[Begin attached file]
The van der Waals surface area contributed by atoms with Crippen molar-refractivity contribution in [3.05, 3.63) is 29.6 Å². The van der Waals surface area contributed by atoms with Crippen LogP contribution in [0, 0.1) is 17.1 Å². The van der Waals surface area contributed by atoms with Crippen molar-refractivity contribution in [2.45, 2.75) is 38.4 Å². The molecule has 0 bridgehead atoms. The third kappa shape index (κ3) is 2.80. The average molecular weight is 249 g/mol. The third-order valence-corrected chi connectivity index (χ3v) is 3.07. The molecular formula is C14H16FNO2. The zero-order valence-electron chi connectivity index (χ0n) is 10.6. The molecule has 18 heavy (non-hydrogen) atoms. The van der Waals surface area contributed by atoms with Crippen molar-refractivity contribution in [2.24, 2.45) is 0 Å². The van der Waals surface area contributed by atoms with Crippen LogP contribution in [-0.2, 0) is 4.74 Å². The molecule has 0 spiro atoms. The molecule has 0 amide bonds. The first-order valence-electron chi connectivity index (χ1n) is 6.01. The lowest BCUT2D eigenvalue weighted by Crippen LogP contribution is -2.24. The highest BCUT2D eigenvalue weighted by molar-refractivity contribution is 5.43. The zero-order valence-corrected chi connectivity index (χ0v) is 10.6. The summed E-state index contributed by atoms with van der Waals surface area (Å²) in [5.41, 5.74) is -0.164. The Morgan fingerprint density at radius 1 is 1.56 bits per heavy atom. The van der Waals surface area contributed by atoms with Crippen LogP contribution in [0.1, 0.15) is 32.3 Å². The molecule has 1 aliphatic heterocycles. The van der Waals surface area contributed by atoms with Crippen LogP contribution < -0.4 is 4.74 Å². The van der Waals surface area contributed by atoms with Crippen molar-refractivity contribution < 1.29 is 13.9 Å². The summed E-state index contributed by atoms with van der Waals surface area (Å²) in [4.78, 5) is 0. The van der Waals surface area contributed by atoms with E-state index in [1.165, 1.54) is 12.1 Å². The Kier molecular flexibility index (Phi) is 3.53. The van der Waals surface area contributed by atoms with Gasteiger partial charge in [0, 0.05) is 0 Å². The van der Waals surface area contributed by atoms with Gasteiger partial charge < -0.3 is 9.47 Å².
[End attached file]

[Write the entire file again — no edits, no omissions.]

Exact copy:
The van der Waals surface area contributed by atoms with Crippen molar-refractivity contribution in [3.05, 3.63) is 29.6 Å². The van der Waals surface area contributed by atoms with Crippen LogP contribution in [0, 0.1) is 17.1 Å². The van der Waals surface area contributed by atoms with Crippen molar-refractivity contribution in [2.45, 2.75) is 38.4 Å². The molecule has 0 bridgehead atoms. The third kappa shape index (κ3) is 2.80. The average molecular weight is 249 g/mol. The third-order valence-corrected chi connectivity index (χ3v) is 3.07. The molecular formula is C14H16FNO2. The zero-order valence-electron chi connectivity index (χ0n) is 10.6. The molecule has 18 heavy (non-hydrogen) atoms. The van der Waals surface area contributed by atoms with Crippen molar-refractivity contribution in [2.24, 2.45) is 0 Å². The van der Waals surface area contributed by atoms with Crippen LogP contribution in [-0.2, 0) is 4.74 Å². The molecule has 0 spiro atoms. The molecule has 0 amide bonds. The first-order valence-electron chi connectivity index (χ1n) is 6.01. The lowest BCUT2D eigenvalue weighted by Crippen LogP contribution is -2.24. The highest BCUT2D eigenvalue weighted by molar-refractivity contribution is 5.43. The zero-order valence-corrected chi connectivity index (χ0v) is 10.6. The summed E-state index contributed by atoms with van der Waals surface area (Å²) in [5.41, 5.74) is -0.164. The Morgan fingerprint density at radius 1 is 1.56 bits per heavy atom. The van der Waals surface area contributed by atoms with Crippen LogP contribution in [0.1, 0.15) is 32.3 Å². The molecule has 1 aliphatic heterocycles. The van der Waals surface area contributed by atoms with Crippen LogP contribution < -0.4 is 4.74 Å². The van der Waals surface area contributed by atoms with Crippen molar-refractivity contribution < 1.29 is 13.9 Å². The summed E-state index contributed by atoms with van der Waals surface area (Å²) in [4.78, 5) is 0. The van der Waals surface area contributed by atoms with E-state index in [1.165, 1.54) is 12.1 Å². The Kier molecular flexibility index (Phi) is 3.53. The van der Waals surface area contributed by atoms with Gasteiger partial charge in [0, 0.05) is 0 Å². The van der Waals surface area contributed by atoms with Gasteiger partial charge < -0.3 is 9.47 Å².